Russell himself champions a new brand of intelligence/rationality for AI; he calls this brand bounded optimality. To understand Russell’s view, first we follow him in introducing a distinction: We say that agents have two components: a program, and a machine upon which the program runs. We write \(Agent(P, M)\) to denote the agent function implemented by program \(P\) running on machine \(M\). Now, let \(\mathcal{P}(M)\) denote the set of all programs \(P\) that can run on machine \(M\). The bounded optimal program \(P_{\opt,M}\) then is:

\[ P_{\opt,M}=\argmax_{P\in\mathcal{P}(M)}V(\mathit{Agent}(P,M),\bE,U) \]

You can understand this equation in terms of any of the mathematical idealizations for standard computation. For example, machines can be identified with Turing machines minus instructions (i.e., TMs are here viewed architecturally only: as having tapes divided into squares upon which symbols can be written, read/write heads capable of moving up and down the tape to write and erase, and control units which are in one of a finite number of states at any time), and programs can be identified with instructions in the Turing-machine model (telling the machine to write and erase symbols, depending upon what state the machine is in). So, if you are told that you must “program” within the constraints of a 22-state Turing machine, you could search for the “best” program given those constraints. In other words, you could strive to find the optimal program within the bounds of the 22-state architecture. Russell’s (1997) view is thus that AI is the field devoted to creating optimal programs for intelligent agents, under time and space constraints on the machines implementing these programs.[17]

The reader must have noticed that in the equation for \(P_{\opt,M}\) we have not elaborated on \(\bE\) and \(U\) and how equation \eqref{eq1} might be used to construct an agent if the class of environments \(\bE\) is quite general, or if the true environment \(E\) is simply unknown. Depending on the task for which one is constructing an artificial agent, \(E\) and \(U\) would vary. The mathematical form of the environment \(E\) and the utility function \(U\) would vary wildly from, say, chess to Jeopardy!. Of course, if we were to design a globally intelligent agent, and not just a chess-playing agent, we could get away with having just one pair of \(E\) and \(U\). What would \(E\) look like if we were building a generally intelligent agent and not just an agent that is good at a single task? \(E\) would be a model of not just a single game or a task, but the entire physical-social-virtual universe consisting of many games, tasks, situations, problems, etc. This project is (at least currently) hopelessly difficult as, obviously, we are nowhere near to having such a comprehensive theory-of-everything model. For further discussion of a theoretical architecture put forward for this problem, see the Supplement on the AIXI architecture.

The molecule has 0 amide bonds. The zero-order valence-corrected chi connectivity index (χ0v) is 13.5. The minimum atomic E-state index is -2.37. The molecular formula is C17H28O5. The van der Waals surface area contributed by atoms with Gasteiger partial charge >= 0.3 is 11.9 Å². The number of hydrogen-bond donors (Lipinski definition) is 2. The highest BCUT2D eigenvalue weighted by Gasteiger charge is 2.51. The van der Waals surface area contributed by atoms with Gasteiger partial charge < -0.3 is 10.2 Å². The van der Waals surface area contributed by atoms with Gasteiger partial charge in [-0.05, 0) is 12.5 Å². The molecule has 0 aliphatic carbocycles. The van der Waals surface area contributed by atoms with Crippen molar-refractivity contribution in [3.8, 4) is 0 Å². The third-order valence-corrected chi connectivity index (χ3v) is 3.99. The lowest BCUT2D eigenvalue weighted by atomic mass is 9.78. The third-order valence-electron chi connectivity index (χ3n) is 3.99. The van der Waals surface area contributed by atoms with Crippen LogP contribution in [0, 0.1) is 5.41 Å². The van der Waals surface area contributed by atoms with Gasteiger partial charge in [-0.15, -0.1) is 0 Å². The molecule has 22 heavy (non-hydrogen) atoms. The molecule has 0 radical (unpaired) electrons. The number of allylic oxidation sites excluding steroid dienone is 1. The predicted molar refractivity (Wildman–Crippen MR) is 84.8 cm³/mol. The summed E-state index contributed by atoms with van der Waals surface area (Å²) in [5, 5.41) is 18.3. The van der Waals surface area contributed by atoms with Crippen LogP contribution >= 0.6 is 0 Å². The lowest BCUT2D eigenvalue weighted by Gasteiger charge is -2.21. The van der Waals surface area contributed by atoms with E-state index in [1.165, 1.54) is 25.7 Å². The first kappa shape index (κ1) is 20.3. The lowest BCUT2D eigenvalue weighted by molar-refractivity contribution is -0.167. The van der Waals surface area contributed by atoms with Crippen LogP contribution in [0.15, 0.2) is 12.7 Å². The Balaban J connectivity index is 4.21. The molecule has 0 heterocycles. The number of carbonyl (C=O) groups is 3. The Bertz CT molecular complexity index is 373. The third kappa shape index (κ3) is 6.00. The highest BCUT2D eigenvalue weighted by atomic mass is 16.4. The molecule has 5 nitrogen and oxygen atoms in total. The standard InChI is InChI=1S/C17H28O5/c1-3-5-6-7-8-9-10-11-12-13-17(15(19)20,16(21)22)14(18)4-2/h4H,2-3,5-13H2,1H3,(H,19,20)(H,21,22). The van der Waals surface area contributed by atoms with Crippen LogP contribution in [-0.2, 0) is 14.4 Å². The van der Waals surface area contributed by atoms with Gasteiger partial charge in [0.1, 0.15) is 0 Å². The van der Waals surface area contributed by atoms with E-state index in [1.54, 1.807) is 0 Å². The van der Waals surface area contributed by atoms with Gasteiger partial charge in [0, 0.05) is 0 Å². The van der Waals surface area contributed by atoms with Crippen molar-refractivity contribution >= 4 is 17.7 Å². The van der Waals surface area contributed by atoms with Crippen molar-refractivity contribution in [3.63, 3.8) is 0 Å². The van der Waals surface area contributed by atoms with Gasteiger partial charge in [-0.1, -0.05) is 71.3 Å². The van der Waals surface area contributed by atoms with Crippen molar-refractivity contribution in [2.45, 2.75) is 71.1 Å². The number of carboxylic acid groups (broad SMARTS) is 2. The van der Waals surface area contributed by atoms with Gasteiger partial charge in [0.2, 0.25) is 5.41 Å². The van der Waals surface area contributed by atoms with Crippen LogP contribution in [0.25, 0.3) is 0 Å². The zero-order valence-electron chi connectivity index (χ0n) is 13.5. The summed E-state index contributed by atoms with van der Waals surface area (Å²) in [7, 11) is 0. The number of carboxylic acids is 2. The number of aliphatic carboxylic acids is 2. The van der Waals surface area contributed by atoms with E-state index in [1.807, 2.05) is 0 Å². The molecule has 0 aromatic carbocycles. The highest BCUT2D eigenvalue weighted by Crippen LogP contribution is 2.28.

It should be mentioned that there is a different, much more straightforward answer to the “What is AI?” question. This answer, which goes back to the days of the original Dartmouth conference, was expressed by, among others, Newell (1973), one of the grandfathers of modern-day AI (recall that he attended the 1956 conference); it is:

AI is the field devoted to building artifacts that are intelligent, where ‘intelligent’ is operationalized through intelligence tests (such as the Wechsler Adult Intelligence Scale), and other tests of mental ability (including, e.g., tests of mechanical ability, creativity, and so on).

The above definition can be seen as fully specifying a concrete version of Russell and Norvig’s four possible goals. Though few are aware of this now, this answer was taken quite seriously for a while, and in fact underlied one of the most famous programs in the history of AI: the ANALOGY program of Evans (1968), which solved geometric analogy problems of a type seen in many intelligence tests. An attempt to rigorously define this forgotten form of AI (as what they dub Psychometric AI), and to resurrect it from the days of Newell and Evans, is provided by Bringsjord and Schimanski (2003) [see also e.g. (Bringsjord 2011)]. A sizable private investment has been made in the ongoing attempt, now known as Project Aristo, to build a “digital Aristotle”, in the form of a machine able to excel on standardized tests such at the AP exams tackled by US high school students (Friedland et al. 2004). (Vibrant work in this direction continues today at the Allen Institute for Artificial Intelligence.)[18] In addition, researchers at Northwestern have forged a connection between AI and tests of mechanical ability (Klenk et al. 2005).